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DB Fuller
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DB Fuller

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Chaos explained.
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DB Fuller

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I ran the simulation in Java (code bellow). I used Monte-Carlo because I wanted to get a measure of variance.

I chose k in three different ways with three different results (value in parenthesis is the 95% confidence interval half width):
    -- Choose k and use it for all matches in all replications: result is 55.56% (±0.01%)
    -- Choose k and use it for all matches of a single replication: result is 64.34% (±1.47%)
    -- Choose k every time the game is played (a match): result is 66.67% (±0.01%)

The last result matches +Joshua Mcateer 's simulation. Although I avoided picking explicit limits as he did and other posters complained. (There are implicit limits in the Java language, but they are very large and I digress...)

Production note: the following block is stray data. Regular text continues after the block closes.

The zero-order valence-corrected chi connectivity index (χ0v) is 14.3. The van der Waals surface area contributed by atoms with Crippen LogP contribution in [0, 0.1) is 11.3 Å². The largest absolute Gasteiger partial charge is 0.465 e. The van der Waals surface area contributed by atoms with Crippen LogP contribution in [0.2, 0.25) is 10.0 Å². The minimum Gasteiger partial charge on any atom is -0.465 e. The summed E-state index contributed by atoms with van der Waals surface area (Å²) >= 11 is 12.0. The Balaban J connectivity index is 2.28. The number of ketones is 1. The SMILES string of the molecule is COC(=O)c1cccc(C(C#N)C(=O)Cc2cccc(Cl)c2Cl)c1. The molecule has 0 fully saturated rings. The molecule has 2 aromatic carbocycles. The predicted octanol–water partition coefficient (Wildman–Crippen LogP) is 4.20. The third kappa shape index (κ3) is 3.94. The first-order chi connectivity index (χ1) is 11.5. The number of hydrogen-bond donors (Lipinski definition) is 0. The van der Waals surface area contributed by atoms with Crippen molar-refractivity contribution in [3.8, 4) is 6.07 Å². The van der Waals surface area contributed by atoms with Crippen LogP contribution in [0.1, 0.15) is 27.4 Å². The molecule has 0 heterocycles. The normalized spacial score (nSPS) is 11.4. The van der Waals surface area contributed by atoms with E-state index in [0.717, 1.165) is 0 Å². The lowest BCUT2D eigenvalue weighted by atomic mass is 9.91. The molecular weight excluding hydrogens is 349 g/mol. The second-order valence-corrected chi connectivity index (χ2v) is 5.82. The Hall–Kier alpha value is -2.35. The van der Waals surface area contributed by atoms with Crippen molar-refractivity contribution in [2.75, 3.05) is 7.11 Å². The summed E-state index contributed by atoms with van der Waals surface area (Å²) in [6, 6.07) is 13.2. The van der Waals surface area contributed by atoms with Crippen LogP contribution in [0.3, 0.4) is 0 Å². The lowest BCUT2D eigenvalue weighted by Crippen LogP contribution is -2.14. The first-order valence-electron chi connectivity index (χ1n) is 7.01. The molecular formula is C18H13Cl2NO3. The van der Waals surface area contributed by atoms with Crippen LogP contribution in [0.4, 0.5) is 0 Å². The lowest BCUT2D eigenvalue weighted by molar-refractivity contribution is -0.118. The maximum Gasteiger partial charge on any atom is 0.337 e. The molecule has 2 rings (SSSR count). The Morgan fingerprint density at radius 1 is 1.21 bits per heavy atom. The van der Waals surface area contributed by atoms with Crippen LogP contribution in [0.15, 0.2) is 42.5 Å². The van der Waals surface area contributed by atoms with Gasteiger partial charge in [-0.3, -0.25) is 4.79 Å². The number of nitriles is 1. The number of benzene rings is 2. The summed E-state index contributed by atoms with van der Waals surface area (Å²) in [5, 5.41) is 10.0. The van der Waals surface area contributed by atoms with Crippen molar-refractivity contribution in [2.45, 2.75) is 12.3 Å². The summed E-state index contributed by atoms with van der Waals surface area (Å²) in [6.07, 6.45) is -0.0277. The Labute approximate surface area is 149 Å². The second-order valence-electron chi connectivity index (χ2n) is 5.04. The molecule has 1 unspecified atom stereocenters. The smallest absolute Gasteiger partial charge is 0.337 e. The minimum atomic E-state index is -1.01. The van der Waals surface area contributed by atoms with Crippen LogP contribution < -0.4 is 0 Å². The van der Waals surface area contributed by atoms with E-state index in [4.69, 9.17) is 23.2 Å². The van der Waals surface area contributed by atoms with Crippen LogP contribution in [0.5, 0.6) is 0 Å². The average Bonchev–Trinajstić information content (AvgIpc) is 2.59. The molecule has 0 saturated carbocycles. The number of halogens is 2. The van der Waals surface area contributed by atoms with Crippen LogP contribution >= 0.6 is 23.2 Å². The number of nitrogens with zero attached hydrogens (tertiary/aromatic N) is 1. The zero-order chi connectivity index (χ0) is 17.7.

My question is: I felt the results shouldn't be dependent on how often I choose k at all. Is there a reason this happened? Code mistake? Poor number generator? Interesting Math phenomenon +Numberphile can explain?

#####   Code   #####

import java.util.Random;

public class Main {
    public static void main(String[] args) {
        final int n = 1000000, replicN = 100;
        double a, b, k;
        long seed = 0;
        Random r;
        int win;
        double[] resultArray = new double[replicN];
        double avg, var, halfIntConf;
        final String format = "%.2f";
        //
//        k = (new Random(1l)).nextGaussian(); //Choose k and use it for all replications: result is 55.56% (±0.01%)